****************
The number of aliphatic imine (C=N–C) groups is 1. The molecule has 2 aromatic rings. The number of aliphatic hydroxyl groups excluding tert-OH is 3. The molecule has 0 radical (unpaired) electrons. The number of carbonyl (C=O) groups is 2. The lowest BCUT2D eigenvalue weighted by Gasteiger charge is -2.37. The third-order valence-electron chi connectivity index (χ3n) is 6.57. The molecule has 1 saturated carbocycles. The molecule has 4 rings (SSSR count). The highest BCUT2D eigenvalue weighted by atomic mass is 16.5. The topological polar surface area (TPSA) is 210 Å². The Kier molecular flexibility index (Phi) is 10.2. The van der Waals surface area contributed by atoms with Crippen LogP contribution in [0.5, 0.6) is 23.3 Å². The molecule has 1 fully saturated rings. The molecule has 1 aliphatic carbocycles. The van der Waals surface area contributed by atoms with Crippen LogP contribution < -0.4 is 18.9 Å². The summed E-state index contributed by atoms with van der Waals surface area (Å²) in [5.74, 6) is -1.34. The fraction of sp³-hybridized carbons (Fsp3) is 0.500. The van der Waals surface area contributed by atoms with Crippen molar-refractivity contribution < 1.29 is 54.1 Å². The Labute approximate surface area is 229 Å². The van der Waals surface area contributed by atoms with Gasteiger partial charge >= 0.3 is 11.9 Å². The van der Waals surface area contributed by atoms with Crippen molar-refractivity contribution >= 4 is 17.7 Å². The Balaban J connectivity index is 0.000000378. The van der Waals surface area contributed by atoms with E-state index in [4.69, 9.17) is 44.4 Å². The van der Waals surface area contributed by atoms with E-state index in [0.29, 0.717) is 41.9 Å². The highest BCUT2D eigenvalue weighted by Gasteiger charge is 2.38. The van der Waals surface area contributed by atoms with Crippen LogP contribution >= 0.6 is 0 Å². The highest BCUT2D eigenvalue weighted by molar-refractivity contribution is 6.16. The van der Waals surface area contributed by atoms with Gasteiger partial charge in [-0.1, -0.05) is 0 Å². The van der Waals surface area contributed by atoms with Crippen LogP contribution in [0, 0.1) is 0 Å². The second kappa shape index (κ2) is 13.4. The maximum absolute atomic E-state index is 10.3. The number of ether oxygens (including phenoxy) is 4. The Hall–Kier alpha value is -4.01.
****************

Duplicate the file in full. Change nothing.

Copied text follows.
The number of aliphatic imine (C=N–C) groups is 1. The molecule has 2 aromatic rings. The number of aliphatic hydroxyl groups excluding tert-OH is 3. The molecule has 0 radical (unpaired) electrons. The number of carbonyl (C=O) groups is 2. The lowest BCUT2D eigenvalue weighted by Gasteiger charge is -2.37. The third-order valence-electron chi connectivity index (χ3n) is 6.57. The molecule has 1 saturated carbocycles. The molecule has 4 rings (SSSR count). The highest BCUT2D eigenvalue weighted by atomic mass is 16.5. The topological polar surface area (TPSA) is 210 Å². The Kier molecular flexibility index (Phi) is 10.2. The van der Waals surface area contributed by atoms with Crippen LogP contribution in [0.5, 0.6) is 23.3 Å². The molecule has 1 fully saturated rings. The molecule has 1 aliphatic carbocycles. The van der Waals surface area contributed by atoms with Crippen LogP contribution < -0.4 is 18.9 Å². The summed E-state index contributed by atoms with van der Waals surface area (Å²) in [5.74, 6) is -1.34. The fraction of sp³-hybridized carbons (Fsp3) is 0.500. The van der Waals surface area contributed by atoms with Crippen molar-refractivity contribution < 1.29 is 54.1 Å². The Labute approximate surface area is 229 Å². The van der Waals surface area contributed by atoms with Gasteiger partial charge >= 0.3 is 11.9 Å². The van der Waals surface area contributed by atoms with Crippen molar-refractivity contribution >= 4 is 17.7 Å². The Balaban J connectivity index is 0.000000378. The van der Waals surface area contributed by atoms with E-state index in [4.69, 9.17) is 44.4 Å². The van der Waals surface area contributed by atoms with E-state index in [0.29, 0.717) is 41.9 Å². The highest BCUT2D eigenvalue weighted by Gasteiger charge is 2.38. The van der Waals surface area contributed by atoms with Crippen LogP contribution >= 0.6 is 0 Å². The highest BCUT2D eigenvalue weighted by molar-refractivity contribution is 6.16. The van der Waals surface area contributed by atoms with Gasteiger partial charge in [-0.1, -0.05) is 0 Å². The van der Waals surface area contributed by atoms with Crippen LogP contribution in [0, 0.1) is 0 Å². The second kappa shape index (κ2) is 13.4. The maximum absolute atomic E-state index is 10.3. The number of ether oxygens (including phenoxy) is 4. The Hall–Kier alpha value is -4.01.